The Restoration of the C. A. THAYER 2003-2007

Thayer is one of only two West Coast lumber schooners left in existence. She was built to haul fir lumber from the Pacific Northwest to the expanding towns and cities of California. Thayer later served the American cod and salmon fisheries of Alaska, helping to feed a growing country.

As Thayer neared her 100th year, she was disintegrating rapidly, and drooping at the bow and stern. In planning to save the Thayer, park staff considered whether to put her ashore inside a building. The park decided that rebuilding her using traditional materials and keeping her afloat, was the only practical and acceptable choice. Congress authorized the project in 2002.

Thayer out of the water and being rolled to a former seaplane hangar.
In 2003 Thayer was taken out of the water and put onto dry land. She creates an eerie pre-dawn sight. After being towed into the Alameda Estuary, she was lifted by a drydock and rolled onto the tarmac of the old Alameda Naval Air Station. The former seaplane hangar made an ideal workshop for the restoration project.

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Below decks photo of ship worker looking at ravages of dry rot to Thayer's timbers.
The ravages of dry rot are evident in the massive frame timbers and planking.

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Five men working on the main deck and bulwarks of the CA Thayer.
The salvaged deck house is re-installed as work continues on the new decking and bulwarks.

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A Mix of Old and New
As the vessel was taken apart, tons of rotten timbers were discarded, but every piece that could be salvaged was reused.

The park was fortunate to have the Bay Ship and Yacht Company just across the San Francisco Bay in Alameda. This firm offered the rare skills and experience needed to do the job. They finished the hull and deck using only original style timber and fastenings.

The massive outer hull of the Thayer with new and old planking.
A mix of old and new: darker salvaged frames and planking contrast with the new wood.

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Rotten frames in the hold of Thayer.

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Rotten frames were removed and replaced with ten-inch timber, sawn to shape.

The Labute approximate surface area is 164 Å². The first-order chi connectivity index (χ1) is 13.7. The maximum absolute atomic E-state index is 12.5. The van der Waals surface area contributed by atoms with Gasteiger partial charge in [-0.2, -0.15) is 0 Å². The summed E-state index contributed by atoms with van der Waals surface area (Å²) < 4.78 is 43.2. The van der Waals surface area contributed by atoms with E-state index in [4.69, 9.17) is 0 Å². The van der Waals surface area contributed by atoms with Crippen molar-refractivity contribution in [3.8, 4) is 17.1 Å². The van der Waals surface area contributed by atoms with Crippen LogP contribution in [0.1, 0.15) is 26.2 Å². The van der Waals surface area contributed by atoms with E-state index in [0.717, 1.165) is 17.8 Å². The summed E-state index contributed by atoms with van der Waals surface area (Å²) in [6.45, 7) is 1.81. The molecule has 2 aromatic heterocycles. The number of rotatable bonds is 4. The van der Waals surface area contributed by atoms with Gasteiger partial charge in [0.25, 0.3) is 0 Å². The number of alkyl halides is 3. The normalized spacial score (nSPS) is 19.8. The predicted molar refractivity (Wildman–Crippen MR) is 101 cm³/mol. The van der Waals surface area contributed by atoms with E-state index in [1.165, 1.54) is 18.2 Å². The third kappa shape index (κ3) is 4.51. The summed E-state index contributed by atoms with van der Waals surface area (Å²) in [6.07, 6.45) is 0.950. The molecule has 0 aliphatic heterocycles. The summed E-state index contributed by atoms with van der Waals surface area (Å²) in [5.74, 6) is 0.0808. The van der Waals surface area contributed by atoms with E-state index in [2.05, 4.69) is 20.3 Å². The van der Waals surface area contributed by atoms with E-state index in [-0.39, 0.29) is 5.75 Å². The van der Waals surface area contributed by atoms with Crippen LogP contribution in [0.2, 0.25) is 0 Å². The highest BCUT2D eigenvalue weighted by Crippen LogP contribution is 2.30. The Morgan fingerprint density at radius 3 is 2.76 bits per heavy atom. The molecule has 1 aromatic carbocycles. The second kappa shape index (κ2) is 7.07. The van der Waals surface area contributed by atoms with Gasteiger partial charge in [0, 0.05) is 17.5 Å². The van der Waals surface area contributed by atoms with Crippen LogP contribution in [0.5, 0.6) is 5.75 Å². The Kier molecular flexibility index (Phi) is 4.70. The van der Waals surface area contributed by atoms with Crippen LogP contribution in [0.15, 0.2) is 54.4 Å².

The ship's hull, with the rotten frames removed and covered with scaffolding.
All frame timbers above the waterline were replaced, and a new hull took shape.

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Ship yard worker exposing rotting deck planks.

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BEFORE: Hull, deck and inner ceiling planks were sacrificed to access underlying structural timbers.
View of the main deck looking toward the bow.

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AFTER: New, four-inch square deckplanks were caulked with oakum and hot pitch.
Close-up view of the ship's new stem post and new hull planking.
A new stem post fit into the original keel, and a mix of original and new planking sheaths the hull.

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The starboard side of the hull showing new 80 foot long planking.
New four inch planking was in lengths of eighty feet, attached with steel spikes and locust wood trunnels or "tree nails."

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After a major restoration of more than three years, the National Historic Landmark C.A. Thayer returns home to San Francisco Maritime National Historical Park in April 2007. The magnitude and extent of this restoration is virtually unprecedented in the history of modern maritime preservation, ensuring that this 156-foot long wooden schooner can survive for another hundred years.

“This project has been a labor of love for all of us who were privileged to be involved,” said San Francisco Maritime National Historical Park Superintendent Kate Richardson. “On a practical level, we have preserved a vital piece of American history and culture. On an emotional level, we have breathed life back into the hopes and dreams of the men and women who lived on, for, and by the sea. Thayer is a legacy of opportunity and independence that I am proud to pass along to future generations.”

The C.A. Thayer is now structurally sound and watertight. Additional restoration work will continue at Hyde Street Pier for a number of years, with the goal of preparing Thayer to sail once again. Ongoing projects will include restoration of her sailing rig, completion of the forward deckhouse, and installation of interior fittings.

More on the restoration and preservation of the C. A. Thayer.

More about C. A. Thayer's history.

Weekly updates on the restoration work done between February 2004 and December 2004.

Link to movies showing work on the Thayer and interviews with employees working on the restoration project.


Last updated: February 28, 2015

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